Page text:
Anti-trafficking campaigns have their roots in 19th-century efforts to ‘save’ white women from ‘white slavery.’ Contemporary strategies broaden the stigmatisation and criminalisation, impacting a range of vulnerable communities.
The adverse impact of anti-trafficking laws and policies on sex workers rights has been documented extensively for the last decade. Despite calls for change from sex workers, human rights activists, academics and a range of other actors, states around the world have been reluctant and slow to respond. Some analysts emphasise that the states’ use of anti-trafficking laws to limit immigration is largely responsible for this reluctance. I further add that the analysis of the historical development of contemporary anti-trafficking policies is crucial to understanding the escalating criminalisation and stigmatisation of sex workers, migrants and other vulnerable populations. I argue that any legal framework centred on ‘crime’, rather than on rights and the structural causes of social ills, is bound to disproportionately and systematically impact the poor and vulnerable.
Saving women from ‘white slavery’: the roots of the anti-trafficking
The roots of contemporary anti-trafficking laws can be firmly located in the prostitution-abolitionist ideology of the late 19th century; a period during which trafficking was also referred to as ‘white slavery’. The white slavery campaigns portrayed a world filled with sexual danger for young white women, seduced and exploited by sinister dark men. Thus these campaigns were driven by xenophobia, racism and classism at the peak of British imperialism.
By the mid-1800s anti-solicitation laws (targeting prostitutes) had become a staple of urban codes. Prostitution-abolitionists joined other anti-vice crusaders in the 1800s, introducing a new strategy. As a precursor to the legislative approach taken by Sweden and other countries today, the prostitution abolitionists held that women were forced into prostitution, and were therefore victims rather than criminals. They also opposed legal prostitution, objecting to[ “…the double standard of sexual morality reinforced by the policing and control of women's bodies [and] … fought to expand the definition of trafficking to include third party involvement]8, which they argued should be penalised or criminalised.” Then, as today, this legislative and campaign strategy was ostensibly offered in sympathy. However, the criminalisation of third parties drove commercial sex underground and resulted in extreme and dangerous isolation of sex workers, because third parties could include landlords, domestic help, family members, brothel owners and even support among sex workers themselves.
The closure of the brothels also coincided with a rise in property values. The legal status of prostitution was thus subject to the politics of land development, an on-going element of prostitution repression. In the US, marginalised urban populations from immigrants to newly emancipated African Americans were targeted under such statutes as the 1910 Mann Act or White Slave Traffic Act. This statute established a central database of ‘known prostitutes’ and led to the formation of the FBI, in a stark example of how anti-trafficking policies widen police powers. Such repression and criminalisation of most aspects of prostitution soon spread around the globe. This firmly re-located prostitution deep within the underground economy, exacerbating and causing vulnerability. The murder rate of sex workers has since increased steadily, along with police abuse against adults and youth.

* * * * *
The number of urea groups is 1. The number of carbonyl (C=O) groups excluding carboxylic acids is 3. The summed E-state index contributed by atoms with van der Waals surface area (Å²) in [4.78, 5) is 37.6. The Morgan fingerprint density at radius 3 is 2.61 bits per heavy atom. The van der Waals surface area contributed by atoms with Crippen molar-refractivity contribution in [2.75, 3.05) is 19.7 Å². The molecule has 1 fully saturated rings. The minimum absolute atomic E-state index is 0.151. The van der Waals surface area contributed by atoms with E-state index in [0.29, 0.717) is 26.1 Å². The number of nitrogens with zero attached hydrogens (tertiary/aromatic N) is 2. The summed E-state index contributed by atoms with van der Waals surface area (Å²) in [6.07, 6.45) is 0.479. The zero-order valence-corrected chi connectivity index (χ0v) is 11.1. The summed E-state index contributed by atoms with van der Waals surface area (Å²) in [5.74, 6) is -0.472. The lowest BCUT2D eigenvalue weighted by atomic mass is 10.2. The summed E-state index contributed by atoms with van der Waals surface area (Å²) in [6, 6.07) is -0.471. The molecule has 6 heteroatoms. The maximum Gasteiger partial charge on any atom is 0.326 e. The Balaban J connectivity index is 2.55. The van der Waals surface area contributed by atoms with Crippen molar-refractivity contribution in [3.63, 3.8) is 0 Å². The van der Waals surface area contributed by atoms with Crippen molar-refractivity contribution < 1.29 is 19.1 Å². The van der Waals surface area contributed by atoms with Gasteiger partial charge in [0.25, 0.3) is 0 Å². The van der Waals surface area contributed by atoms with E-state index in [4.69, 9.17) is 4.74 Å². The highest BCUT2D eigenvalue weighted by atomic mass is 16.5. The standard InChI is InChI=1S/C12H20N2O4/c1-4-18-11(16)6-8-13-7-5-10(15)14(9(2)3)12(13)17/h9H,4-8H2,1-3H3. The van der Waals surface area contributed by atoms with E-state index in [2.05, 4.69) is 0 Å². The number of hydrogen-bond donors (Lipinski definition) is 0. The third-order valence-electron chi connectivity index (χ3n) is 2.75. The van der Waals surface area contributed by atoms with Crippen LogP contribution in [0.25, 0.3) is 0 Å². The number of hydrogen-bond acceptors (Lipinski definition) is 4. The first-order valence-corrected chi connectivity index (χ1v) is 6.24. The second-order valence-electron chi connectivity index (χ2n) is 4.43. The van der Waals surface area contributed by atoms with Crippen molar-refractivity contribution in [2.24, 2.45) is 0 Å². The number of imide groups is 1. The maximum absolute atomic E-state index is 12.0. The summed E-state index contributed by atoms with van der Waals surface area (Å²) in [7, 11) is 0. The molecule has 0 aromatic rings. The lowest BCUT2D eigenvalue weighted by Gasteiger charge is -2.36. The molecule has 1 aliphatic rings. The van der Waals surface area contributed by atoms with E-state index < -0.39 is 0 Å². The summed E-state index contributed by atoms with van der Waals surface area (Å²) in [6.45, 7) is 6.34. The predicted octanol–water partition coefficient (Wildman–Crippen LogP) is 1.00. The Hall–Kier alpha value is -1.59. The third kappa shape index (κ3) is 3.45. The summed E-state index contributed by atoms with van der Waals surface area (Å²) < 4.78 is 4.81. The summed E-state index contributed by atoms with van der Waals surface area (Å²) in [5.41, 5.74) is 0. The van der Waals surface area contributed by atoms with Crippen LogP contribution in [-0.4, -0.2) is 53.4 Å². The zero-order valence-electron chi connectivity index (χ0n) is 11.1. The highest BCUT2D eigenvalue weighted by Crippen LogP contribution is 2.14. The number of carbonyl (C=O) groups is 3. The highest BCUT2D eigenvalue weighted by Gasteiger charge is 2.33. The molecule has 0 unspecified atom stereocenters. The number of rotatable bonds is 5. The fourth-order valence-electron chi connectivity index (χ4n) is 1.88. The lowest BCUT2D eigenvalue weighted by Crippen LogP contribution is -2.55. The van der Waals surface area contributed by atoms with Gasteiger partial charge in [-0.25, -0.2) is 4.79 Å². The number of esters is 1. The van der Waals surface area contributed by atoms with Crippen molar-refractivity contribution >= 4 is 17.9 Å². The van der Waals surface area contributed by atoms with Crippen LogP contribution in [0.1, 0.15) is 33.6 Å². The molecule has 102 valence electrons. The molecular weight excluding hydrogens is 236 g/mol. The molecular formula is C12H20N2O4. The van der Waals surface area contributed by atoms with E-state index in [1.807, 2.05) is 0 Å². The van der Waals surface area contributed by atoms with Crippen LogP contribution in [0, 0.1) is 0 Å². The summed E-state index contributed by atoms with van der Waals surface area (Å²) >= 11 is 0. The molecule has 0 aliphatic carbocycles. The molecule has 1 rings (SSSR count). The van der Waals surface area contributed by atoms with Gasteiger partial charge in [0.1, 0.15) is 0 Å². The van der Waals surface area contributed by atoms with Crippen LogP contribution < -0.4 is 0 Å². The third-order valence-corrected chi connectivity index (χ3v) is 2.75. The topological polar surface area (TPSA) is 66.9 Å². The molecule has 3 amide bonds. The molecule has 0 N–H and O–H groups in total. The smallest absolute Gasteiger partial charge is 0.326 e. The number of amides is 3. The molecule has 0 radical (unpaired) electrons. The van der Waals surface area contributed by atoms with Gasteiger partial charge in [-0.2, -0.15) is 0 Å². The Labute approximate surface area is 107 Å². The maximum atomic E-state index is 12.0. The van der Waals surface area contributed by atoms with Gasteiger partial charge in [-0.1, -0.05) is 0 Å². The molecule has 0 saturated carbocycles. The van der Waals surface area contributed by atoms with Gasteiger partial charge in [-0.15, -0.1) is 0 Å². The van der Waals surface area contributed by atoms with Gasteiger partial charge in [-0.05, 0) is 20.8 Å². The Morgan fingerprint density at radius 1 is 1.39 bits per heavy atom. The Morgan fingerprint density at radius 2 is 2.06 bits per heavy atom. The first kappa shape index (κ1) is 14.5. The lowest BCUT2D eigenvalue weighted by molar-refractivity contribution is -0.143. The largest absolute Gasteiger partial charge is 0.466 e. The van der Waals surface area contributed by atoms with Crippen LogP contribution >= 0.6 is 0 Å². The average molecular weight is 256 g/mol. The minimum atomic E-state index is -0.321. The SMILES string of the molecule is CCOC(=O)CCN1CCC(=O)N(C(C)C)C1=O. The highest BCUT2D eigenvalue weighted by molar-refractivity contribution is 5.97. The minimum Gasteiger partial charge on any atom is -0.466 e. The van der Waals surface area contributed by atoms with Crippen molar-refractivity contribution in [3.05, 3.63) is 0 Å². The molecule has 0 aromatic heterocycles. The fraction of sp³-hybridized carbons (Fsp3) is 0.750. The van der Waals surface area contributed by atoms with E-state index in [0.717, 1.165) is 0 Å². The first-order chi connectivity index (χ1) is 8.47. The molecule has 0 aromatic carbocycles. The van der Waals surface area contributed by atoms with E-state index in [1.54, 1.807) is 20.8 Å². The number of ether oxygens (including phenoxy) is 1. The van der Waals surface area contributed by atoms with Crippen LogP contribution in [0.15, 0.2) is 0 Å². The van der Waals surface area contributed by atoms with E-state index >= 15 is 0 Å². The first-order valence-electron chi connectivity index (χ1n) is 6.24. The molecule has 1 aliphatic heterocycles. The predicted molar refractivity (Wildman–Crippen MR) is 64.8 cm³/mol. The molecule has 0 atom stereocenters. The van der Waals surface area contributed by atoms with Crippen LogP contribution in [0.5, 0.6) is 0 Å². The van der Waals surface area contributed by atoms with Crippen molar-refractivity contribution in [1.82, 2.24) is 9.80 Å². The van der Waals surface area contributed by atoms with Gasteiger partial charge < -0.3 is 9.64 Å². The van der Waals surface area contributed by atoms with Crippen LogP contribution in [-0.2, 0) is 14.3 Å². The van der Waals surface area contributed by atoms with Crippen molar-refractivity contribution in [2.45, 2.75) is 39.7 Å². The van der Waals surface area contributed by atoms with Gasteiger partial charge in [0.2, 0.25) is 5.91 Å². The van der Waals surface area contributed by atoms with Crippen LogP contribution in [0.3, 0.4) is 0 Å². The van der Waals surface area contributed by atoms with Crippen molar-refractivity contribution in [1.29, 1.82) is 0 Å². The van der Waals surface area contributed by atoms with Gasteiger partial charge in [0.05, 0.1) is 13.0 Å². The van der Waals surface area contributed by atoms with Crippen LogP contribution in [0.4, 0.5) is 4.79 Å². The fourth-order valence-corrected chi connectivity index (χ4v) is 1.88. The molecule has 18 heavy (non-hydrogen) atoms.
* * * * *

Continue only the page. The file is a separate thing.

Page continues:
The criminalisation of third parties and the definition of prostitution as an inherent ‘evil’ was further cemented at the global level by the 1949 UN Convention on the Traffic in Persons and of the Exploitation of the Prostitution of Others. As Kamala Kempadoo argued in her paper “Trafficking for the Global Market: State and Corporate Terror,” anxiety over the trafficking-prostitution nexus gained even more momentum following the collapse of the Eastern Bloc:
It would appear that the appearance of women from the former USSR countries in Western European sex industries, was a main reason for European governments to pay attention to the problem of trafficking. In many ways, this focus echoes the late nineteenth - early twentieth century crusade...It would seem yet again, that attention for the lives of white women … has propelled international action.
The fight for sex workers’ rights
In the late 70s, the sex workers’ rights movement radically suggested that sex workers were a class of workers wholly eligible for human, civil and labour rights. This led to the organisation of international conventions for sex workers and human rights activists, beginning with the International Committee for Prostitutes’ Rights in the 80s. The analysis offered by these groups reflected development, social justice and harm reduction theory. There was increasing recognition of the flaws of prostitution-abolitionist strategies at these conferences and within academia, as well as calls for the self-representation of sex workers as put forth by the Network of Sex Work Projects.
In the 90s, in response to the growing attention to migration issues, and informed by sex worker rights activism, a collaboration of rights-based groups created the Human Rights Standards for Treatment of Trafficked Persons. Their intention was to advocate for an anti-trafficking protocol that targeted the abuse of all workers—including sex workers—primarily in the context of migration. The disagreements between this collaborative group and the prostitution abolitionists were laid bare in the late 90s, when these diverse factions were invited to participate in drafting the new UN Trafficking Protocol. A battle ensued.